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At Home and In Paris

Updated: Aug 3, 2022


Only An Hour Away . . .

After my novel was completely out of my hands and not yet “live,” we celebrated with lunch at our favorite garden hide away Les Climats, a Michelin star restaurant, with a bucolic lunchtime garden, and La Cave des Climats, the chic wine bar with 28,000 bottles in the cellar from 276 wine makers --a must-visit destination for Burgundy-philes. The menu is always a delight, with seasonal specialties by the young and talented Chef Emmanue Kouri. Scrumptious imaginings such as tomatoes marinated in lemon thyme/tarragon vinaigrette, old balsamic sorbet, fresh almonds; John Dory, from the Brittany coast, steamed with seaweed, simmered periwinkles, potatoes and sauced with sea fennel, lovage and nasturtium butter; Roast duck breast, creamy polenta, chanterelle mushrooms and fresh corn glazed with old Xeres and duck jus are some of the many and varied choices depending on the season. You can follow en suite with Ossau-Iraty ice cream, black cherries, piment and Lot hazelnuts, Wild

strawberries coated with candied rhubarb and red shiso leaves, strawberry sorbet and crispy Arlette, or my favorite (as a chocaholic) Grand Cru Chocolate with Passion Fruit Almond and cacao biscuit, passion fruit and cardamom infused cream, cacao ice cream.

This restaurant is housed in what had been the old Paris Telegraph & Telephone Building. Le Télégraphe – located at 41 rue de Lille, Paris VIIe – was designed by Architecte E. Bliault in 1905 and also housed its single workers as well as those who came from the provences to gain employment. The restaurant, le Télégraphe, had its début in the the 80s after the telegraph became obsolete and the building was vacant. We chanced to come upon it in 1986, the year that the Musée d’Orsay opened and we happened to be staying in a small hotel on the same street and just a block away. We adored the ambience of this restaurant and the dollar was strong, so we came whenever we were in Paris. Then finally we visited in April one year and it was an unusually cold springtime. There was a gap of about two-inches between the sleeve of my coat and the top of my gloves, so needless to say, I suffered a terrible spell of hypothermia and could not rid myself of the chills for hours and hours on our very last night before we had to leave Paris and return to Los Angeles.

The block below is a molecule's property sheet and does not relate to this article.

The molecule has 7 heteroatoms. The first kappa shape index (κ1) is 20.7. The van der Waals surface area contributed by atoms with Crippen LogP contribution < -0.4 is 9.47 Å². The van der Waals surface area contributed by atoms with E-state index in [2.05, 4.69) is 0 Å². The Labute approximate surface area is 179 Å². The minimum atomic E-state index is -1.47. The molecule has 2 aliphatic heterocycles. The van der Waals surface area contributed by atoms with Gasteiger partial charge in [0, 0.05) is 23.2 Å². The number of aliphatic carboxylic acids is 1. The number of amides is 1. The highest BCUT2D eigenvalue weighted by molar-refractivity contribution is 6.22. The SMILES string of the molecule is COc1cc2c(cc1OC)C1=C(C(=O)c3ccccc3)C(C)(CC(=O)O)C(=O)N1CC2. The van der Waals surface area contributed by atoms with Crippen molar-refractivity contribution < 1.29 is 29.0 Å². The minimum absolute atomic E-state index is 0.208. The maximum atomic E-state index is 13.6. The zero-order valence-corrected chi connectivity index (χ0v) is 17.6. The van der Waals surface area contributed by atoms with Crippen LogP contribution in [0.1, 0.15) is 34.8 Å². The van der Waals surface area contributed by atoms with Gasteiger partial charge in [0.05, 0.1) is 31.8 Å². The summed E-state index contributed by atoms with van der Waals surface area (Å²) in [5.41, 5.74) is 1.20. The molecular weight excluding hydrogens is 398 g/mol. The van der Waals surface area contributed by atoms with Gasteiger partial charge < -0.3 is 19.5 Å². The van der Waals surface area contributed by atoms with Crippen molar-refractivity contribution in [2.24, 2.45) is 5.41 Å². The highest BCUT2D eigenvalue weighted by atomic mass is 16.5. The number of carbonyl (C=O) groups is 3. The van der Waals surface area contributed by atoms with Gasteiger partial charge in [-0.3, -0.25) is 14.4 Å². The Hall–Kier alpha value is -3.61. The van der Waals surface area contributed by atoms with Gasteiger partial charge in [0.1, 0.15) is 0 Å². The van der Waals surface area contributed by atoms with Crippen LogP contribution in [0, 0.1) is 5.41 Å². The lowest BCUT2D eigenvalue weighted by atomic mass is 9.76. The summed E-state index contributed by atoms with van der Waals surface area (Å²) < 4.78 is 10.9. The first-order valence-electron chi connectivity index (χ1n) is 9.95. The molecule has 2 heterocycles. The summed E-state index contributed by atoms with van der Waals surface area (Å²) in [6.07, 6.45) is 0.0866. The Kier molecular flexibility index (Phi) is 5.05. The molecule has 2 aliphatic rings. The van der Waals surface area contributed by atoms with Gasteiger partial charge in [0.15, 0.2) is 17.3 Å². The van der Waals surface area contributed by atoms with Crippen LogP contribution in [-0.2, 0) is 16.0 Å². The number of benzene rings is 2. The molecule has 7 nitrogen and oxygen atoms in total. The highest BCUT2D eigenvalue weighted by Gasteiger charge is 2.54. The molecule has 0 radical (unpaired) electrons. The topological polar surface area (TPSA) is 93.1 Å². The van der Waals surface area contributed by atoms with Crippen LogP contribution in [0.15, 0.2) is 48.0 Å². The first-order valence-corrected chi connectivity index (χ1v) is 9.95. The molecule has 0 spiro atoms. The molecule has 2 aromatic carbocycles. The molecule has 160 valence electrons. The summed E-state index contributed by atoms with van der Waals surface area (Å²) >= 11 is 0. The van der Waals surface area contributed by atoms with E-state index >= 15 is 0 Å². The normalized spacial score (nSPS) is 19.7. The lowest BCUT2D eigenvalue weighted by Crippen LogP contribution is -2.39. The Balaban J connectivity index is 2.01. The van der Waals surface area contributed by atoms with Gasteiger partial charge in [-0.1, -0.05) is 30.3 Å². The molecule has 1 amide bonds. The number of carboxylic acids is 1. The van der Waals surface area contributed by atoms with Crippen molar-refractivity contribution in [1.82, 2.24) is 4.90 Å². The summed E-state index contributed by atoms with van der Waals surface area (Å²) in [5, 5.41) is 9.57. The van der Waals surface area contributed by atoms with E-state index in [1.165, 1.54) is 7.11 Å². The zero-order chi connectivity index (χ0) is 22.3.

My darling Ted covered me up with all of the blankets he could muster and piled all of our coats and everything else he could find in the room on top of me in the bed in an attempt to warm me, but to no avail. We had a reservation for that evening at Le Telegraph, and it was clear that I wouldn’t be able to go out of the room that night. Ted tried valiantly to convince the restaurant to allow him to bring our dinner back to our hotel, but they would not hear of giving us 'take away’ in those days. Unfortunately that was the last year that the Telegraph was in business, and when we returned again, it had closed its doors due to the effects of the recession in the early 90s.

Happily, coinciding with our permanent move to Paris,

a new restaurant opened in that same spot: Les Climats. And that’s how our love affair with that establishment began and continues to this day, year ‘round, indoors and out in their divine garden or their upscale and updated dining room. Now you might be asking, what are Les Climats? I was told that they are unique Burgundy microclimates, the precisely-defined vineyard parcels that are so important to the world of wine and to the region which, since 2015, is inscribed on the UNESCO World Heritage list.

As limited as we are to venture more than a day-trip from home in Paris, in favor of our little Mickey, we continue to discover the marvelous small and not so small Chateaux, with their gorgeous gardens, all within an hour’s drive from home. While waiting for our friends to return from vacance, and for my mystery novel to populate the websites of the world, we last visited two Chateaux in Yvelines.